Reducing your dependence on plastics can be daunting, especially if you've got a young family.


Monday August 13, 2018


Hippo bite kills Taiwan tourist in Kenya
The animal turned on the Taiwanese man after he got too close with his camera at Lake Naivasha.

Winged reptiles thrived before dinosaurs
A newly discovered species of pterosaur that lived about 210 million years ago has been found in the Utah desert.

Tax haven link to rainforest destruction and illegal fishing
Deforestation of the Amazon and illegal fishing have both been linked to tax havens according to a new study.

Can technology make you a better footballer?
Click looks at the technology that could help you improve your game.

Jakarta, the fastest-sinking city in the world
With frequent floods, sinking markets and engulfed homes, by 2050 parts of Jakarta will be underwater.


Sunday August 12, 2018


Killer whale mother finally lets dead newborn calf go, after 17 days
After 17 days, the orca at last stops carrying her newborn and begins chasing salmon off Canada.

Parker Solar Probe: Nasa launches mission to 'touch the Sun'
The US space agency launches a probe that aims to travel closer to the Sun than ever before.


Saturday August 11, 2018


Weedkiller glyphosate 'doesn't cause cancer' - Bayer
The new owner of the Monsanto group insists glyphosate use is safe despite a cancer payout.


Friday August 10, 2018


The Meg: the myth, the legend (the science)
What to we really know about the giant prehistoric shark reincarnated by Hollywood?

Rise in wolf attacks alarms Dutch sheep farmers
After one wolf killed 26 sheep Dutch farmers worry about installing costly electric fencing.

Art alive
How augmented reality is giving artworks and exhibitions new dimensions.


Thursday August 09, 2018


Galaxy Note 9's stylus doubles as a selfie stick
Samsung's new phone comes with a stylus that can be used as a remote control to trigger photos.

Hack attack can stop people's hearts
Researchers disclose an unfixed vulnerability that threatens medical devices.


Monday August 06, 2018


Android Pie: Slicing up Google's new features
The chief of Android's London engineering team shows off the operating systems new grayscale mode.

It'll be toasty
When the Bloodhound supersonic car attempts to break the land speed record, managing heat around the vehicle is going to be important.

Rush to dam
Developing economies around the world are investing in hydropower.


Friday August 03, 2018


Big pong
Temperatures hit the 30s and there were no proper drains, bringing flies, disease and panic.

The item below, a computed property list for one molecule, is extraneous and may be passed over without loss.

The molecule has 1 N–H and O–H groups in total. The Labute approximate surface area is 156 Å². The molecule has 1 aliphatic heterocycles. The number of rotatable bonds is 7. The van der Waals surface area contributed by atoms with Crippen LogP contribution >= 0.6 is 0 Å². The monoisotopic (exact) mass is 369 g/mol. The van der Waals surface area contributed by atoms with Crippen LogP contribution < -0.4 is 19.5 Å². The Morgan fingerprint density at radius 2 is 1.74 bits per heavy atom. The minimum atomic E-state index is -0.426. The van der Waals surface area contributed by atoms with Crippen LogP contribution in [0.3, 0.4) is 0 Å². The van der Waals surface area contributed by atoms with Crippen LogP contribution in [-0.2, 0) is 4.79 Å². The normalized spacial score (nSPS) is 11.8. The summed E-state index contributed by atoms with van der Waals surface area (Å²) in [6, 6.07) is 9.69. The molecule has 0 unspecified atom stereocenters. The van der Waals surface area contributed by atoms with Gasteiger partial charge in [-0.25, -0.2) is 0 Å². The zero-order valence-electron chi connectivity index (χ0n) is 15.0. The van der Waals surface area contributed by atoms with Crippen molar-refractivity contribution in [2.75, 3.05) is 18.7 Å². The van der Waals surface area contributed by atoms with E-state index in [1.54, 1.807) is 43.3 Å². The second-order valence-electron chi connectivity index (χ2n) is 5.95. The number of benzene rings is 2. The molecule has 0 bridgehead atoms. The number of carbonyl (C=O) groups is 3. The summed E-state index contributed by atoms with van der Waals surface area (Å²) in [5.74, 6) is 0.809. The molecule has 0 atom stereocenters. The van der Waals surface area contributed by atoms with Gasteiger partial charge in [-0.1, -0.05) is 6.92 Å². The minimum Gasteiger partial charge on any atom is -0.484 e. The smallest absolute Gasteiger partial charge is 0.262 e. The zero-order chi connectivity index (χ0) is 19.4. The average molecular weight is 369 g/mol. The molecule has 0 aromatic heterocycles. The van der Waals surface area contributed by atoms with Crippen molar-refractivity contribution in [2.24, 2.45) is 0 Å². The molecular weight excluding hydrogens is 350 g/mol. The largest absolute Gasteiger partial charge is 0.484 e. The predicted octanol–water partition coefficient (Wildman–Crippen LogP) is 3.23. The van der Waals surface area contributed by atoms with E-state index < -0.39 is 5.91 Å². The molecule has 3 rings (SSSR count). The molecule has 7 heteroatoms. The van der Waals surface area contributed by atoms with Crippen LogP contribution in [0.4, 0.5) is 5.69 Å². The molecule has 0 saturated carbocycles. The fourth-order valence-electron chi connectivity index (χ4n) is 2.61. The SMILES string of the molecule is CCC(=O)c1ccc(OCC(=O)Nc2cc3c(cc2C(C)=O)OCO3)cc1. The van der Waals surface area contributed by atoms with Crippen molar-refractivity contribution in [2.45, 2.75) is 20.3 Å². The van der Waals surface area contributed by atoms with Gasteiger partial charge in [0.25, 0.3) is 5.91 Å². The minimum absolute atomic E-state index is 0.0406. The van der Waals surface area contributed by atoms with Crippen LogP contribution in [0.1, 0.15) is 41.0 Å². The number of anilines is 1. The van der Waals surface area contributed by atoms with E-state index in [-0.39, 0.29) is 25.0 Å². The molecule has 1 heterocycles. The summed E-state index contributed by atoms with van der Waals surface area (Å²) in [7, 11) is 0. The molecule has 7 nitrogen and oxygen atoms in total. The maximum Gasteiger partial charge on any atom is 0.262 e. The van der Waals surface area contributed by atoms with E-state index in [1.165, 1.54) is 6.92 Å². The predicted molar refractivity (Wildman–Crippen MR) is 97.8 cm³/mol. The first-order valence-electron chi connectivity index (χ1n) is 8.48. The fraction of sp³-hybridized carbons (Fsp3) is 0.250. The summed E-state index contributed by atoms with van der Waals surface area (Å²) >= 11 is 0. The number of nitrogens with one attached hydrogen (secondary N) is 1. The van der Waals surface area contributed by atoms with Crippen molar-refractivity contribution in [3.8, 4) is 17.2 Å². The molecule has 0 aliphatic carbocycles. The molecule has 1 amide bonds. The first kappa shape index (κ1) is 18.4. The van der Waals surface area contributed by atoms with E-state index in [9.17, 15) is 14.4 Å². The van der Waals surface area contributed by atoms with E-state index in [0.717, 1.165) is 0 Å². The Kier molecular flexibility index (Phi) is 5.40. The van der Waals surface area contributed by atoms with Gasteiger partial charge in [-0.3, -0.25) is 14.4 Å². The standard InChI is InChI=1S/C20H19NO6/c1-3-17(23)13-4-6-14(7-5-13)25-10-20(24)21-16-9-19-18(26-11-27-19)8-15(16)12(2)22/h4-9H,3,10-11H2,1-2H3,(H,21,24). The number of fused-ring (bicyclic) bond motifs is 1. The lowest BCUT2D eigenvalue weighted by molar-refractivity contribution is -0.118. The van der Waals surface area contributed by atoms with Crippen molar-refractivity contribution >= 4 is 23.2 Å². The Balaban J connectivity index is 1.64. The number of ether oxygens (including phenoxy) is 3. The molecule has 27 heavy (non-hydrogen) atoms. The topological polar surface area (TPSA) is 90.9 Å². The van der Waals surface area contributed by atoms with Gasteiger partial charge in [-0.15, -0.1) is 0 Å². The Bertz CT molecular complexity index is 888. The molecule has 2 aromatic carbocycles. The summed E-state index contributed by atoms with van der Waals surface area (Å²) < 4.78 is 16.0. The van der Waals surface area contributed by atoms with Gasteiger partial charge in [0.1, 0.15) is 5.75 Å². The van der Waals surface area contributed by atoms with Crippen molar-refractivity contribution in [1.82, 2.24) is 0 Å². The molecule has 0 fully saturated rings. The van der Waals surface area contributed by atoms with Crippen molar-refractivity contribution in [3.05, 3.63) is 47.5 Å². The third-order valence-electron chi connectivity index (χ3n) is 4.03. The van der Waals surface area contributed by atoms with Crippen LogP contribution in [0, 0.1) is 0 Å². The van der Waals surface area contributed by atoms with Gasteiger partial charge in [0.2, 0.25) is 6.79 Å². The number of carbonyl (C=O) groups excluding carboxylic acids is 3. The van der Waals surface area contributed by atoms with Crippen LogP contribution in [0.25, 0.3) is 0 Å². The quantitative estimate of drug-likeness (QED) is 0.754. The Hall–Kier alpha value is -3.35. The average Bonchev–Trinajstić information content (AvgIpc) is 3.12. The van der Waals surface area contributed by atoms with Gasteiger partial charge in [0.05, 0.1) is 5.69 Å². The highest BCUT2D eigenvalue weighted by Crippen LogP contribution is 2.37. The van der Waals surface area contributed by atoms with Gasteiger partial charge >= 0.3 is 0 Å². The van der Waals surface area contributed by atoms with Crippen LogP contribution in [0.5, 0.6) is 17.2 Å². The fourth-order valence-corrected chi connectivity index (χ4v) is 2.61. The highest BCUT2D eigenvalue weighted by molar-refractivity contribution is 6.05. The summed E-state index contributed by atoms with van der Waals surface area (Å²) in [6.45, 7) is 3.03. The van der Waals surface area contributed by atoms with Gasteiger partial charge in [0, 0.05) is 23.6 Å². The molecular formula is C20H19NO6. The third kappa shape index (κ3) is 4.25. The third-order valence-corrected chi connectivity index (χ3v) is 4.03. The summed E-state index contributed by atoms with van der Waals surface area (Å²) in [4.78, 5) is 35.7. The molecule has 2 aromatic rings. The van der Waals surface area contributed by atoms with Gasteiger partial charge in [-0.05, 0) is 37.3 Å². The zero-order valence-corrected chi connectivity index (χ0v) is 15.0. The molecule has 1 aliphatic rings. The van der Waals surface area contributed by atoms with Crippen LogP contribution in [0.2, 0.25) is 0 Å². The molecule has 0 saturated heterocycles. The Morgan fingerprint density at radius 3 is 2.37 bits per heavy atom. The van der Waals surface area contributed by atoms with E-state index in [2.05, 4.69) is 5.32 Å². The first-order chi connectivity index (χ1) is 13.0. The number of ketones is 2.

Crop-spraying drones
Drones are now delivering pesticides, fertilisers and crop monitoring to farms around the world.

Sky farmers
Drones are now delivering pesticides, fertilisers and crop monitoring to farms around the world.


Thursday August 02, 2018


Phone etiquette
From no phones at dinnertime to turning it off at the checkout, here are some rules worth observing.

In pictures
Parts of eastern Australia are suffering their worst drought in memory, as these aerial images show.

Heathrow high
It's Europe's busiest airport but why is Heathrow also a magnet for hot weather?


Wednesday August 01, 2018


How Greenland scorched its underside
The world's largest island ran over Iceland's volcanic hotspot and has the rocky scar to prove it.

The robot controlled by your thoughts
How you can correct the mistakes of robots using only brain and muscle signals.


Tuesday July 31, 2018


The tech helping drive the Tour de France
BBC Click joined Team Dimension Data at the Tour de France to see how tech could influence the race.


Saturday July 28, 2018


A to Z of Google
Searching for each letter of the alphabet can lead you to some unexpected places...


Thursday July 26, 2018


Turning the Royal Albert Hall into a light show
The Royal Albert Hall became a massive projection screen for a light show as part of the BBC Proms.


Wednesday July 25, 2018


Using a paper clip to clean headphone sockets
BBC Click's Kate Russell with a tip on how to get the best sound from a smartphone.


Saturday July 21, 2018


Lovell lights
How the giant Lovell radio telescope at Jodrell Bank is transformed into a 3,200 tonne art installation.


Friday July 20, 2018


Charcoal grilling
A growing taste for al fresco dining is driving record charcoal sales in the UK but is it also fuelling global deforestation and climate change?


Tuesday July 17, 2018


Having all the fin
Research suggests new kinds of shark could migrate to UK waters as the oceans warm.


Wednesday July 11, 2018


Turn the clock back
Travelling in time might sound like fantasy, but some physicists think it might really be possible.


Wednesday July 04, 2018


Curious camera
A new exhibition reappraises the work of Harry Burton, who photographed the decade-long Tutankhamun excavation.